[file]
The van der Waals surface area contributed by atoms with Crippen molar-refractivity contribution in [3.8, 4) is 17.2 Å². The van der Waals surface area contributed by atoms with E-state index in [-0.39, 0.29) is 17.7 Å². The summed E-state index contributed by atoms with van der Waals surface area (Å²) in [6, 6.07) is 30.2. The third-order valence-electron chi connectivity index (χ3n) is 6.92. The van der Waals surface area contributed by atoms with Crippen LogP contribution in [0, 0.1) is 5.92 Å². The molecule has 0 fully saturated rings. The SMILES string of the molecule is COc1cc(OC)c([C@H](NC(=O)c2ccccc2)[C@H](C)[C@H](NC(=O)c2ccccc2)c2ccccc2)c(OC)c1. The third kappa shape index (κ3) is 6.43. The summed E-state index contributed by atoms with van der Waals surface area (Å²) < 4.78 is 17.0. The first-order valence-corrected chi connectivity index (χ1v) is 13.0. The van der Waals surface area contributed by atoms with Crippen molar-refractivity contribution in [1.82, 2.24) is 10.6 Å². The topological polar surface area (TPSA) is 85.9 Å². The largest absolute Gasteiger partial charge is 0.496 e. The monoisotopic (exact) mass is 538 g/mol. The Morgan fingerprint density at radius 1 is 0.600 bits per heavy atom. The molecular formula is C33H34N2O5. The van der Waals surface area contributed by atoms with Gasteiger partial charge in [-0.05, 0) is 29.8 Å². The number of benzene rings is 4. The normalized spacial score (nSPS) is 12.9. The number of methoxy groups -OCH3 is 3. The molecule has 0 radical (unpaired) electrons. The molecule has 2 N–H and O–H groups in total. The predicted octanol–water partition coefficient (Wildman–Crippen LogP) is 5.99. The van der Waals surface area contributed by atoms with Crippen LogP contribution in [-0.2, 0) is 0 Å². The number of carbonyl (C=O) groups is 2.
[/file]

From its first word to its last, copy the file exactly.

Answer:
The van der Waals surface area contributed by atoms with Crippen molar-refractivity contribution in [3.8, 4) is 17.2 Å². The van der Waals surface area contributed by atoms with E-state index in [-0.39, 0.29) is 17.7 Å². The summed E-state index contributed by atoms with van der Waals surface area (Å²) in [6, 6.07) is 30.2. The third-order valence-electron chi connectivity index (χ3n) is 6.92. The van der Waals surface area contributed by atoms with Crippen LogP contribution in [0, 0.1) is 5.92 Å². The molecule has 0 fully saturated rings. The SMILES string of the molecule is COc1cc(OC)c([C@H](NC(=O)c2ccccc2)[C@H](C)[C@H](NC(=O)c2ccccc2)c2ccccc2)c(OC)c1. The third kappa shape index (κ3) is 6.43. The summed E-state index contributed by atoms with van der Waals surface area (Å²) < 4.78 is 17.0. The first-order valence-corrected chi connectivity index (χ1v) is 13.0. The van der Waals surface area contributed by atoms with Crippen molar-refractivity contribution in [1.82, 2.24) is 10.6 Å². The topological polar surface area (TPSA) is 85.9 Å². The largest absolute Gasteiger partial charge is 0.496 e. The monoisotopic (exact) mass is 538 g/mol. The Morgan fingerprint density at radius 1 is 0.600 bits per heavy atom. The molecular formula is C33H34N2O5. The van der Waals surface area contributed by atoms with Gasteiger partial charge in [-0.05, 0) is 29.8 Å². The number of benzene rings is 4. The normalized spacial score (nSPS) is 12.9. The number of methoxy groups -OCH3 is 3. The molecule has 0 radical (unpaired) electrons. The molecule has 2 N–H and O–H groups in total. The predicted octanol–water partition coefficient (Wildman–Crippen LogP) is 5.99. The van der Waals surface area contributed by atoms with Crippen LogP contribution in [-0.2, 0) is 0 Å². The number of carbonyl (C=O) groups is 2.